The Knicks are one of the few franchises lacking at point guard, save for a handful of stretches in team history. That’s still the case.

“The great point guards make everybody else better,” Stephon Marbury once said (maybe).

One takeaway from the New York Knicks’ improved offense as of late has been point guard Elfrid Payton. He put up 14 points, four rebounds, and five assists on 7-of-14 shooting against Golden State, then went for 16 points (7-13 FG, 13 in the second half) and a +19 in Sacramento. In interim head coach Mike Miller’s debut—a one-point home loss to Indiana—Payton posted nine points, seven assists, and three steals in 17 minutes. In the loss to Denver on Sunday, Payton registered 10 points and 11 assists with zero turnovers (though a -14).

After the Kings game, Miller said about Payton, per the New York Post: “Talk about a floor general—he was moving guys around, great job of clock management. He knew exactly where he wanted to go and kept us organized.”


The offense has undoubtedly looked more structured, and they’ve executed better in second halves as a result.

At 25, Payton is the most experienced point guard on the roster, and his return from injury offers another reminder of the potential impact of competent point guard play. (He was also largely responsible for some of the best basketball the Knicks played all season: the third quarter on opening night in San Antonio.) For the vast majority of the season, though, that has come few and far between, despite having four point guards on the roster.

That issue isn’t new to this year’s team, though. Payton’s recent bouts of fundamental orchestration had me thinking about the great Knicks point guards—but that train of thought lasted about one stop on the 7 line. Despite New York City’s legacy as a feeding ground for upstart point guards, they rarely end up actually playing for the ‘Bockers. My colleagues at The Knicks Wall even pointed out the other day that New York’s best floor generals of the decade are, precisely, Jason Kidd, Raymond Felton, Pablo Prigioni, and maybe Chris Duhon.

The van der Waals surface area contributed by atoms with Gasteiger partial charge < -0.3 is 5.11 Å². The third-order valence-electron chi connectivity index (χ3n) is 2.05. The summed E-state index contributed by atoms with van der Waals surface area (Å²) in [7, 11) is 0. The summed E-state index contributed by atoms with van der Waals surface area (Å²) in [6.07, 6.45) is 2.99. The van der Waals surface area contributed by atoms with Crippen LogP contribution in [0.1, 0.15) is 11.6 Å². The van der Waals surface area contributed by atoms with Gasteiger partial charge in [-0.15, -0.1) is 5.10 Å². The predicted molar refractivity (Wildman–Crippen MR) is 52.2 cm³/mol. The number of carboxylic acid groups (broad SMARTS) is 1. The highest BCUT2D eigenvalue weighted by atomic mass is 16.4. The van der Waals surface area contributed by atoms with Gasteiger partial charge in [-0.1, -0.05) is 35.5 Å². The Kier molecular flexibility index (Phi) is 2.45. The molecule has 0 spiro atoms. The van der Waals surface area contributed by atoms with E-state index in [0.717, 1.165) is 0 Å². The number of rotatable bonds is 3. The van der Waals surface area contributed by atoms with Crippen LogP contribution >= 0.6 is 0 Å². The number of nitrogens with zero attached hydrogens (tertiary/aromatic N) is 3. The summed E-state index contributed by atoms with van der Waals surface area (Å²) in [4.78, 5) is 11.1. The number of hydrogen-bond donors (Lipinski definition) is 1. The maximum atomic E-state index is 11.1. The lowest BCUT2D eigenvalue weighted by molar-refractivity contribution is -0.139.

So, let’s look back on the Knicks history with point guards:

Dick McGuire

Dick McGuire wound up being a Hall of Famer who averaged 8.0 points and 5.7 assists per game for his career (it was a simpler time) and had his number retired by the Knicks.

In eight seasons in New York (1949–57), he made five All-Star teams and his deft passing and early-NBA handles (I’ve been told) sparked the team to three consecutive Finals appearances from 1951–53. Per his New York Times obit, “McGuire was a master of cutting and feinting and finding the open man. His nickname was Tricky Dick, a nod to the blind feeds and needle-threading bounce passes that became his trademark. His philosophy was the epitome of old-school team basketball; he preferred passing to shooting.. in passing, ball-handling, driving, setting up teammates and instinctive grasp of basketball movement, McGuire was supreme.”

To this day, McGuire ranks third all-time on the Knicks career assists list. Plus, he had a sweet set shot—the “home-team rooters love it.”

Walt “Clyde” Frazier